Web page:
ASH notes that ‘additives are regulated with minimal concern for public health, and with no attempt made to assess whether the additive is making the bad problem of tobacco consumption worse’ (www.ash.org.uk).
Mechanisms of clinical damage
Constituents of tobacco smoke cause damage throughout the respiratory tree from the main airways (bronchi) to the peripheral airways (bronchioles), right down to the terminal alveoli (air pockets), as well as to the immune system. Loss of cilia and mucous gland hypertrophy occur in the upper airways; inflammation, epithelial changes, fibrosis and secretory congestion occur in the peripheral airways, and alveoli are destroyed with loss of gas exchange surface area and airways flexibility.
There are vascular changes to the small arteries and capillaries of the bronchioles and the alveoli. Smoke also causes inflammation of the cells of the bronchial tree leading to squamous metaplasia (a precancerous condition), smooth muscle hypertrophy, and peribronchial fibrosis.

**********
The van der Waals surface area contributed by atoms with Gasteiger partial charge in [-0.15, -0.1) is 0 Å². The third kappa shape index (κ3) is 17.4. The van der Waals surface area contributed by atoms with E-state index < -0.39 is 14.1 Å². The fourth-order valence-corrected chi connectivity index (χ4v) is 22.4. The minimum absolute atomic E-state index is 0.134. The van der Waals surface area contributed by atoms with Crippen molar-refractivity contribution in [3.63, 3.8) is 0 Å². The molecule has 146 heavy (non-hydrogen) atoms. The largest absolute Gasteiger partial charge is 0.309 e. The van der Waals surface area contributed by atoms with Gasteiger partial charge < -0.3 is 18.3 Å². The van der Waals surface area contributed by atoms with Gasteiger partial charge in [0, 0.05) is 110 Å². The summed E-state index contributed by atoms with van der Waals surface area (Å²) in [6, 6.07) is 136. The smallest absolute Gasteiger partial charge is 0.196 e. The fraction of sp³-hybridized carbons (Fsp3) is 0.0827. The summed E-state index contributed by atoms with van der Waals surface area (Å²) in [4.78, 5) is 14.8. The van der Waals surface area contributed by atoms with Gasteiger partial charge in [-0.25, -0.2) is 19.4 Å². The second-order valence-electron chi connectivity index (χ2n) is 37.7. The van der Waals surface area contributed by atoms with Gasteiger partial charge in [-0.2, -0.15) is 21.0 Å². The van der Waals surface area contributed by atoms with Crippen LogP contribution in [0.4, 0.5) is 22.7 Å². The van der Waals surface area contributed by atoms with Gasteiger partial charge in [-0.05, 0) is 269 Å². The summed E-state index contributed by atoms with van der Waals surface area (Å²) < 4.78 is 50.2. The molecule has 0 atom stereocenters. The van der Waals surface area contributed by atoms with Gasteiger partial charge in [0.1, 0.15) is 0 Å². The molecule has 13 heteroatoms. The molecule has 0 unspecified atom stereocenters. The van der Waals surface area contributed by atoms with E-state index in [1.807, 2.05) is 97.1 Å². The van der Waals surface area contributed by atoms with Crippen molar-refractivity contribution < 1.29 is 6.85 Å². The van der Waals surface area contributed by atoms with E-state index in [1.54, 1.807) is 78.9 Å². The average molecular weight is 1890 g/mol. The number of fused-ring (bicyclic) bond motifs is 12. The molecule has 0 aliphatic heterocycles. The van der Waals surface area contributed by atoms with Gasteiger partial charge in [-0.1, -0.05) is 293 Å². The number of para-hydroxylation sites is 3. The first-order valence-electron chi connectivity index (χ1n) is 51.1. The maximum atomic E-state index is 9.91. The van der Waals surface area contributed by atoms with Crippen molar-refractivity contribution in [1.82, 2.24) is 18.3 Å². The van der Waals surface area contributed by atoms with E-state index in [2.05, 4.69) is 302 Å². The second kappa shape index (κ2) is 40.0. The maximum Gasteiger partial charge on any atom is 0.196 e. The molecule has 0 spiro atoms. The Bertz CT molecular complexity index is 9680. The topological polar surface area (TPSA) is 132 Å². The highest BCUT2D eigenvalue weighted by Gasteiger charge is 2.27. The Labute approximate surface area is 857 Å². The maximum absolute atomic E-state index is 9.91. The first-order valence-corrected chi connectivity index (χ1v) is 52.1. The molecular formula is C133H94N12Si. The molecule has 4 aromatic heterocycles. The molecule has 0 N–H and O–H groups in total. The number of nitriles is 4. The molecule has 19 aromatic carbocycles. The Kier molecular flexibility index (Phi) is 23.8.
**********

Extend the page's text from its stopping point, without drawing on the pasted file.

Damage is evident in the results of bronchoalveolar lavage (a fibreoptic scope is placed into the lung of a patient, and sterile water is injected into the lung). The overall cell count in the lavage is increased with people who smoke, with many more neutrophils and eosinophils but fewer lymphocytes. Concentrations of the antibodies immunoglobulin M and immunoglobulin E (markers of sensitisation) are increased, showing that allergic processes are involved.
Lung disease associated with smoking
Chronic obstructive pulmonary disease COPD is characterised by airflow obstruction. This obstruction is usually progressive, not fully reversible, and does not change markedly over several months (National Institute for Clinical Excellence, 2004).
The changes induced by the irritant tobacco smoke produce the recognisable symptoms including:
- - Productive and persistent cough;